How the updated Credit Contracts and Consumer Finance Act (CCCFA) may affect you or your organisation?

With the imminent updates to the Credit Contracts and Consumer Finance Act on the 1st of December 2021, organisations and consumers are starting to think about how this may affect them and the markets they operate in. We spoke to Justin Lane, the Chief Risk Officer of ICBC NZ to understand the implications of these changes. 

What is CCCFA?

When you borrow money, the Credit Contracts and Consumer Finance Act (CCCFA) ensures that you can make informed choices, know what you are agreeing to, and can keep track of your debts.

The CCCFA requires lenders to act responsibly at all times. It provides protection when you: 

  • Take out a personal loan or mortgage
  • Use a credit card
  • Borrow money on an agreed overdraft
  • Buy products and services on credit (hire purchase)

What is CCLAA?

The Credit Contracts Legislation Amendment act put in simple terms, is an amendment that the government made to the act in 2019 which was recently delayed due to the latest lockdown.

How does this affect consumers?

If you want to buy a house, use a credit card, or get a loan (any consumer loan) then this will affect you in terms of very specific information you will need to provide to verify your income and expenses. Essentially, if you want something you can't pay for in full immediately, you're going to have to show that you have the means to pay it back. From December 1, the level of scrutiny around responsible lending will become tighter. 

Who is affected the most?

Aside from the consumer, any institution that lends money will need to ensure they have policies and procedures in place that have been reviewed and made fit for purpose. Senior Managers and Directors have specific due diligence obligations, which cannot be passed on to a single responsible person. Organisations that to an extent have so far stayed under the radar of the FMA or the Reserve Bank or other governing bodies may feel the pinch more than most.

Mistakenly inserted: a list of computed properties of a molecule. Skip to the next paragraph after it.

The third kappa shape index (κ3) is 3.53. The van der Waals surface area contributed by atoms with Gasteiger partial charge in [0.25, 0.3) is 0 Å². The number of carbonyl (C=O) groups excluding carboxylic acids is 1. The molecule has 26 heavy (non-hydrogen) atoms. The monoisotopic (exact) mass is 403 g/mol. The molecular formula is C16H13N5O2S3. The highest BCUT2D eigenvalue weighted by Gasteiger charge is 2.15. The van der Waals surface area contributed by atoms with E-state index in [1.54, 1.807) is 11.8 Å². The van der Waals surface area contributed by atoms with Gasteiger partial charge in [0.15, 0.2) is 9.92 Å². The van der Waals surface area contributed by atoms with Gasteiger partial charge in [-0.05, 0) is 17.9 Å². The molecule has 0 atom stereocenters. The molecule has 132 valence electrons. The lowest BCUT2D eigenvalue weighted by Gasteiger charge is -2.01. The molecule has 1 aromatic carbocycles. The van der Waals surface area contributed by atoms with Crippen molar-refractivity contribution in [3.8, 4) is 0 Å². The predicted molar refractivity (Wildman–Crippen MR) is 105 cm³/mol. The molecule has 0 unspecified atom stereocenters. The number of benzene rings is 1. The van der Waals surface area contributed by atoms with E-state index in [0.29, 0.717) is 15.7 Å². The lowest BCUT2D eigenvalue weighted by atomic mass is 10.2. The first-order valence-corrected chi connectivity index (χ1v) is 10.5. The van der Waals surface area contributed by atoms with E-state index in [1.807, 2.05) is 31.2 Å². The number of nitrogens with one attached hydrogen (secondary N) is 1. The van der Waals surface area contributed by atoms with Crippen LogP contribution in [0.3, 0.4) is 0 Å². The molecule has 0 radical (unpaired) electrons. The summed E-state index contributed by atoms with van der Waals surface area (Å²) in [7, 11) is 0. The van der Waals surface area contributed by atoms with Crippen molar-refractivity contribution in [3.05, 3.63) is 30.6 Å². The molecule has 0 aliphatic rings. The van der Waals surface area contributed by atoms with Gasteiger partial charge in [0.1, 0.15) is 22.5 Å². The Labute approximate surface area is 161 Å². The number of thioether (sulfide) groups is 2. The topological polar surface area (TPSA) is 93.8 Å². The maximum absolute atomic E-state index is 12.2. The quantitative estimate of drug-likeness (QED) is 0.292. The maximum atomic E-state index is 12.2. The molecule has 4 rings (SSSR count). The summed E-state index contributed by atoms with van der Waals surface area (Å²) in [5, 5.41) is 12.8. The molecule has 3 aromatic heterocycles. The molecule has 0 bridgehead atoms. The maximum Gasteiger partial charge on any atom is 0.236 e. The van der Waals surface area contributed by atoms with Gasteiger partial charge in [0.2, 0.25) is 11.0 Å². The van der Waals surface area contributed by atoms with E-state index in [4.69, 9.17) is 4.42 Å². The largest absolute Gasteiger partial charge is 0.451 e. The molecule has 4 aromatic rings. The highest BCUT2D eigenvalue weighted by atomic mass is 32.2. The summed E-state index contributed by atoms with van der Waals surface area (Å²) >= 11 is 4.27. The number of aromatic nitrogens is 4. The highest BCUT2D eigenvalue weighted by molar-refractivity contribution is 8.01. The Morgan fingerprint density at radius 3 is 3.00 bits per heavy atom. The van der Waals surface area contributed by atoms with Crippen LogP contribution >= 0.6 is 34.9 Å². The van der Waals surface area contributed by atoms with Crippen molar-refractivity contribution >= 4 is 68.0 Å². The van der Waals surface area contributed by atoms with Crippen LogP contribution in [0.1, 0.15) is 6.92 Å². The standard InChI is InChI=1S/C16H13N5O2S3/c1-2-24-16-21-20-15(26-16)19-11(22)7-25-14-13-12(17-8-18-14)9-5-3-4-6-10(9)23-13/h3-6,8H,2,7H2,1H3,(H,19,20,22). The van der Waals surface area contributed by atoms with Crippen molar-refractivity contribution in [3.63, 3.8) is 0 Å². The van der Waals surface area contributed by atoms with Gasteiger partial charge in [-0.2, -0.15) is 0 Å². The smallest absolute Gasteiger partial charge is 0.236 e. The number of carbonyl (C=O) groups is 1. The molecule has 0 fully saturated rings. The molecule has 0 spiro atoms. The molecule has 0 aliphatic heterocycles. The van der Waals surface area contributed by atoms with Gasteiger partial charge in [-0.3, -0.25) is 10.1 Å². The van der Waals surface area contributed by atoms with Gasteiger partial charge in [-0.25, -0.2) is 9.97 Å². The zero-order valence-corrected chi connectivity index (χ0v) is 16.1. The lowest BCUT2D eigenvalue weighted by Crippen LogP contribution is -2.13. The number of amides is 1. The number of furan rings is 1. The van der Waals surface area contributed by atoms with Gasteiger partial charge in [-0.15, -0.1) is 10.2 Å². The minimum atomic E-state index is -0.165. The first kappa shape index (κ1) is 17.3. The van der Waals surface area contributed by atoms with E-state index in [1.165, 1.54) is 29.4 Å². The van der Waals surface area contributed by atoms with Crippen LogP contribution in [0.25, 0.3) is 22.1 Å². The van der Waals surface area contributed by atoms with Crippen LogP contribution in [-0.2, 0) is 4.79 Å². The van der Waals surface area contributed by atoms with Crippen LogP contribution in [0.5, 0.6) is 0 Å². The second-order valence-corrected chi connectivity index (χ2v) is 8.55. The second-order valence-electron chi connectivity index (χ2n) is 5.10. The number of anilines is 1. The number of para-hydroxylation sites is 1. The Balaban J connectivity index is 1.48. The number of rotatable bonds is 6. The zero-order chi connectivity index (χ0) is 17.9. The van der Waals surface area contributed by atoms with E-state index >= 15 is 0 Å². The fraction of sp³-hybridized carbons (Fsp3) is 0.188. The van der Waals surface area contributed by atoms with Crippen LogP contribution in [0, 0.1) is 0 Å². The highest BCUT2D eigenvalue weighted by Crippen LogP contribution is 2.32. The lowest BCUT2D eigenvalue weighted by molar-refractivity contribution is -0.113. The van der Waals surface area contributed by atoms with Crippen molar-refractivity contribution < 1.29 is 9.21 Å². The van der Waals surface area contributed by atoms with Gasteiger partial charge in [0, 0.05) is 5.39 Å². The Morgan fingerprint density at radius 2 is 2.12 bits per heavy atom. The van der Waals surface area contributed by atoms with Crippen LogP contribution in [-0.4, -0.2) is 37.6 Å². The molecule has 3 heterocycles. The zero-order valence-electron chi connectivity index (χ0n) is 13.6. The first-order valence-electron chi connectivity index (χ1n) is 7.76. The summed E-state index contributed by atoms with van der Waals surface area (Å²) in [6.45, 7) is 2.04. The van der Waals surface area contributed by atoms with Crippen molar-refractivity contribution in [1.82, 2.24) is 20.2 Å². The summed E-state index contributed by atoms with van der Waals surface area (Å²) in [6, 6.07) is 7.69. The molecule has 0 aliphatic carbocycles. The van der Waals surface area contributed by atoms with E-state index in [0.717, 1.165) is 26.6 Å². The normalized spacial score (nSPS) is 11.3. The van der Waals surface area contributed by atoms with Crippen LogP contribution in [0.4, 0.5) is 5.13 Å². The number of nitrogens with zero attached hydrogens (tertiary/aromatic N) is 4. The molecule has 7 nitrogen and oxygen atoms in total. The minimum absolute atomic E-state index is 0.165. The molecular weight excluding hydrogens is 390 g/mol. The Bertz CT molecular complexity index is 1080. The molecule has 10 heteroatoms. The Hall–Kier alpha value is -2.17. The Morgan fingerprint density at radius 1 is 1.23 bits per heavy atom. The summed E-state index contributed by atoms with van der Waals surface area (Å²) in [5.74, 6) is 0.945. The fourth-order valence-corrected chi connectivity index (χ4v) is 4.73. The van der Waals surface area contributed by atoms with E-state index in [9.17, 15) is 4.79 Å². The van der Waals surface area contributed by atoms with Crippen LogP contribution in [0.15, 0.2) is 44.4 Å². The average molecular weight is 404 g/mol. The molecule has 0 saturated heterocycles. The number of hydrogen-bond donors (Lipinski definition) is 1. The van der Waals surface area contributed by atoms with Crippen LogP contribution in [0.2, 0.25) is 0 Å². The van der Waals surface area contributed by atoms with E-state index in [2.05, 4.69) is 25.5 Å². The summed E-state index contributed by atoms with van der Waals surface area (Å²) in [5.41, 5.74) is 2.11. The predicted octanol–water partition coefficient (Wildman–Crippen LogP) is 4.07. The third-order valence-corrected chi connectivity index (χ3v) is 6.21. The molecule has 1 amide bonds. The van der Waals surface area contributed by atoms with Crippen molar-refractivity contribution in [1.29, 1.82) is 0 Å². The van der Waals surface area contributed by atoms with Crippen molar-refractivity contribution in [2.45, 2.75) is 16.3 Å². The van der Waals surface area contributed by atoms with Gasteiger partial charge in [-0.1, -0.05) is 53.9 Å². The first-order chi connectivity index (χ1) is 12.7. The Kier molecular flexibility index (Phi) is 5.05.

What does this mean for hiring?

Organisations may interpret the changes differently and it will impact organisations differently depending on how they work and what their consumer procedures currently look like. One thing is for sure though, the amendments are a dramatic shift in how lenders must assess consumer loans and the oversight Senior Managers and Directors must have over consumer lending. The Commerce Commission is the regulator and they have issued several very useful guidance documents. ComCom will decide in the end if each organisation is complying with the new world of consumer lending. 

The Senior Managers and Directors will need to make sure that everyone (or any automated activity) that is involved in the lending process is going about their business with the new compliance in mind. And eradicating anything that isn't. 

So, if you are involved in lending or consumer finance, it could be timely to reassess your capability when it comes to Compliance Management, Internal Audit and those who survey controls and processes. 

If you’re interested in discussing this further, please contact me on the details below:

Joe Whitfield
P: 09 374 7340
E: joe.whitfield@robertwalters.co.nz

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